Forgive me if this post seems a bit self-congratulatory. It’s not
meant to be. But as a great writer once said, write what you know. And
what I know is this:
When I entered the world of blogging in October 2004, no one outside
my immediate circle had any clue who I was. Today, not seven months
since my first post, my ideas and ramblings are read by hundreds of
people every day. My site is linked to by people from around the globe.
I’ve been asked to comment on marketing plans, and have won a number of
jobs directly as a result of my blog. This company
is a direct extension of my personal experience with blogging. I’ve had
the smallest taste of its potential, and I want to share it with you.
a brand is a collection of experiences related to a thing
A brand is not a logo, although your logo is a part
of your brand. A brand is not advertising, although that too is an
important aspect of it. Rather your brand is the sum of all of your
thoughts, feelings, and experiences related to any one thing.
In my case, my brand is based on 3 things: my work (the finished
product), my interactions with my clients, and my blog. Let’s assume for
a moment that my work and my client relationships are good. Which of
these 3 things has the greatest impact on the value of my brand? My
blog. Big time. Here’s why.
Reach, Authority, and Trust
Let’s get the obvious out of the way first; the internet has huge
reach. Without my blog, you wouldn’t be reading my words right now. You
know the drill.
Authority is far more interesting. In business, we are pressed for
time, money, and energy. If we are engaging someone to provide a
service, we want that experience to be beneficial and efficient. We want
the service provider to know what she’s doing. When we recently
renovated our house (don’t get me started), we interviewed lots of contractors, looked at lots of portfolios, and checked lots of references. It was a pain in the ass. But necessary in order to establish who had the highest authority in his field.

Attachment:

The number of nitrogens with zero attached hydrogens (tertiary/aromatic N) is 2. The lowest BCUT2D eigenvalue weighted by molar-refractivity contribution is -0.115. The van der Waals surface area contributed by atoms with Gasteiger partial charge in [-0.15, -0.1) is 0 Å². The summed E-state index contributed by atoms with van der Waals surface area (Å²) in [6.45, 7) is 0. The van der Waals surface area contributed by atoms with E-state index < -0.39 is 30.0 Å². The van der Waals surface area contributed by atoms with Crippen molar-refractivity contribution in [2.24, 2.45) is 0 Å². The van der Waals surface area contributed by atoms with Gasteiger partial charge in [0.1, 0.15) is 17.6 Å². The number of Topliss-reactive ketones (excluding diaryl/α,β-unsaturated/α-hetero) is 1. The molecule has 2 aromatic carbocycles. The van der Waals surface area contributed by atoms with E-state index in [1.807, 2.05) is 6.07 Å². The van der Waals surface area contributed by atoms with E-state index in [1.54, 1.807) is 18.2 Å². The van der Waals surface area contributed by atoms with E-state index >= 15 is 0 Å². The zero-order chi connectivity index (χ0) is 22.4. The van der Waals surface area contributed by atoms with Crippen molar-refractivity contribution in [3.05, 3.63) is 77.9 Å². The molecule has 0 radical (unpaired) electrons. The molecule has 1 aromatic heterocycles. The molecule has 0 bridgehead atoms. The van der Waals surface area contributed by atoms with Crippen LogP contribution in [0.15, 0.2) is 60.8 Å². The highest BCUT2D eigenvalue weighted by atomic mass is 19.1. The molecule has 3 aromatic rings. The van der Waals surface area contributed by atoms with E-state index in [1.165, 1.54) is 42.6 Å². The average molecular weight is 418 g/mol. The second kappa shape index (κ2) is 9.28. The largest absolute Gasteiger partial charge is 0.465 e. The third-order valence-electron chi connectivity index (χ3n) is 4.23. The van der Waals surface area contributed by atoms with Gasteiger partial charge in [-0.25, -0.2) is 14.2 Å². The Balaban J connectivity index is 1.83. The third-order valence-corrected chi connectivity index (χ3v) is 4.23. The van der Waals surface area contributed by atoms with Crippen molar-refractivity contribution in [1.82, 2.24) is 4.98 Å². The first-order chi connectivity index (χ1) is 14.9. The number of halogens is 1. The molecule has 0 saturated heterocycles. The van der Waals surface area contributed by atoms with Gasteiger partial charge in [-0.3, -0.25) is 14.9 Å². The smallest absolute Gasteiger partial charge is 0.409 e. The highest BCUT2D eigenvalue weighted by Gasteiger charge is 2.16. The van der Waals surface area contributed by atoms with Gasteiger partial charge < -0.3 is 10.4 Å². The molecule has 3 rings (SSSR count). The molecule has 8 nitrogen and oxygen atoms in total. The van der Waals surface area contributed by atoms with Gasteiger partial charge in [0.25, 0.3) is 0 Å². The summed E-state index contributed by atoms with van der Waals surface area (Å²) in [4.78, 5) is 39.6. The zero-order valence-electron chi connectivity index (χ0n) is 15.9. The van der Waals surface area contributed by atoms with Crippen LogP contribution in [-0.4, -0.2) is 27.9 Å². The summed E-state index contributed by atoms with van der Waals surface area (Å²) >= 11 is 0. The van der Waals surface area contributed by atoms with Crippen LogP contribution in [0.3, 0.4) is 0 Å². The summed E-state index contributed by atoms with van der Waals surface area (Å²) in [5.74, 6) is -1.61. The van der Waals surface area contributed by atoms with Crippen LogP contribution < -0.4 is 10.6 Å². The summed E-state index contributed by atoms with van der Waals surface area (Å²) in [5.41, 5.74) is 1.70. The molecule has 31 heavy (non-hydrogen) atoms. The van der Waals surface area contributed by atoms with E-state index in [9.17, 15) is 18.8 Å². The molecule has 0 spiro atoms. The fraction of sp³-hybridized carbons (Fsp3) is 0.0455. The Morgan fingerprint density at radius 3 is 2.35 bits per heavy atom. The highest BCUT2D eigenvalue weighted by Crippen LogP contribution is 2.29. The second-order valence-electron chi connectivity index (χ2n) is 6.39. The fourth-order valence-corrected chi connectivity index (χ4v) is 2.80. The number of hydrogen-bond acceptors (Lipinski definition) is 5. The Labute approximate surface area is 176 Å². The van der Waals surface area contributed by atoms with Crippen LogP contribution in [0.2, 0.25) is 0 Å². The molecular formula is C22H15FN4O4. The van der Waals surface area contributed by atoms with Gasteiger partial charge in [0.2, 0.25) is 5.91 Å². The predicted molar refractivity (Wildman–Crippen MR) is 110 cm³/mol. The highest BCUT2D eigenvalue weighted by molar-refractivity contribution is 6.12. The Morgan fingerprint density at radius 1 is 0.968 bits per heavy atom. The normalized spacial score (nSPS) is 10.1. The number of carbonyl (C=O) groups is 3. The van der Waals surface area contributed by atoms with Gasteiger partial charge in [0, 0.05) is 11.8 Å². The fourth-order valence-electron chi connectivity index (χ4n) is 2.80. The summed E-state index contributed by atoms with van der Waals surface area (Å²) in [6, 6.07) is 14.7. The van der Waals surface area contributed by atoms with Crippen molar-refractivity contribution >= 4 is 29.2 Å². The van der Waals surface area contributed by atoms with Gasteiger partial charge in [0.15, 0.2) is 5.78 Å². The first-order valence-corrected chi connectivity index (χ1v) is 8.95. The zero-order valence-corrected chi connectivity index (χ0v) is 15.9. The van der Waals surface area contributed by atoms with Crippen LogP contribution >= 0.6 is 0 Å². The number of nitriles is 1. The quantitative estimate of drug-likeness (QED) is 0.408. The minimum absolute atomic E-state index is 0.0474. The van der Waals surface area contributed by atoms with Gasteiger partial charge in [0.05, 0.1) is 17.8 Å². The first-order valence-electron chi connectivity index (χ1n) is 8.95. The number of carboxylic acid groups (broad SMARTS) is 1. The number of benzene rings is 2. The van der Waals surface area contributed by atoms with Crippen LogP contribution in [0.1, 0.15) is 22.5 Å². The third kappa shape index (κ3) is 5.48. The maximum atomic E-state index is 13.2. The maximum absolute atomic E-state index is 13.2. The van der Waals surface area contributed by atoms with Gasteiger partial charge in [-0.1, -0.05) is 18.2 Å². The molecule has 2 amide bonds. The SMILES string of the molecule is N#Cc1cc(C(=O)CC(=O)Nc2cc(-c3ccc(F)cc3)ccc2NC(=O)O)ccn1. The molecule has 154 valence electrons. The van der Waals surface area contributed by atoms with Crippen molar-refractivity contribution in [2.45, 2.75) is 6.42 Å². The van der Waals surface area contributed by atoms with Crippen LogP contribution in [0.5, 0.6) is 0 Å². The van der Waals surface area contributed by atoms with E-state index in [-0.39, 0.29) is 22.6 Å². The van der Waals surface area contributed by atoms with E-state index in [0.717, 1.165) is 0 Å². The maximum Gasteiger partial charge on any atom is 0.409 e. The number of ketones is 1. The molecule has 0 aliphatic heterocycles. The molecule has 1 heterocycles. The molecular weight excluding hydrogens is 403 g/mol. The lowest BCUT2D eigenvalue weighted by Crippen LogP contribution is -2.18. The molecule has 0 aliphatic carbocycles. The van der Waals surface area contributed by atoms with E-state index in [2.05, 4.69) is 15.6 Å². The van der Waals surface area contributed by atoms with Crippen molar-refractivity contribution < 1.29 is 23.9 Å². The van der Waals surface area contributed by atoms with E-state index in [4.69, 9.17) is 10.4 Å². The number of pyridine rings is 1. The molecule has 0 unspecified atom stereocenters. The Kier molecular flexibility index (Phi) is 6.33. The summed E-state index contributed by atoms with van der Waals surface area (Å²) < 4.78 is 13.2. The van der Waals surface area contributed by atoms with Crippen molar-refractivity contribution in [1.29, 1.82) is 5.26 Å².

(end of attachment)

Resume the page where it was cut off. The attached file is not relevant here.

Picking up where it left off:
Blogs make this much easier. They do this in a number of ways. I’m
not going to get into all of them right now. Some of the reasons are
technical, and I’ll get into them at a later date. But the essence has
to do with links. The more authority you have on a subject, the more
incoming links (people linking to your site) you will have. Period.
Human nature makes this so. More incoming links means you get more
traffic. This is good. More people reading your writing gives you more
credibility; more authority.
Having authority makes it easier for people to decide to a) believe
you [aside: biting tongue to keep political jokes out] and b) buy from
you. Authority is good. Blogs can build or grow your authority.
Trust is also an interesting topic. We are very wary beings, hesitant
to dole out our trust. Blogs have the unintended potential to build
trust. How? Two ways. First, the internet is incredibly self-healing. If
I make a false statement online, odds are high that someone will call
me on it. If I’m consistently wrong, all those incoming links that were
helping me establish my authority will disappear.
Second, trust is earned through consistency. Every article I post to
my blog adds to my archives. As a new visitor, you have access to
everything I’ve posted, allowing you to get up to speed with me in a
short period of time. This is partially why its so important to start
Blogs create intimacy
In my case, there are only three main components to my brand. You may
have many more. Regardless, a blog is an incredibly powerful branding
tool. Blog writers and readers form intimate
relationships based on frequency, honesty, and feedback. Blog readers
are open to information – that’s why they’re reading you, after all.
Because they are open, you have the opportunity to make a deep, lasting
impression. We’re not talking about an ad on the side of a moving bus
here. We’re talking about 10 minutes spent concentrating on what you’ve
written and what other readers have to say.
Can you see where I’m going with this? Blogs are extremely
powerful. They should be treated as such, with the proper investment and
care. Blogging is not for everyone. In an upcoming article I’ll write
about who shouldn’t blog. There are rules and etiquette
to follow too. Until you’re established, the blogosphere can be an
unforgiving place. The purpose of this new business is to help business
people make the most of their blogging investment. Blogging takes time,
and time costs a lot more than money.
I’ve had a hard time staying on topic with this post. I have so many
things to say they’re all trying to jump out at once. If I’ve piqued
your interest, please consider subscribing to my rss feed by clicking on
the buttons at left, or clicking here to be notified when new articles are posted.
Thanks very much for reading,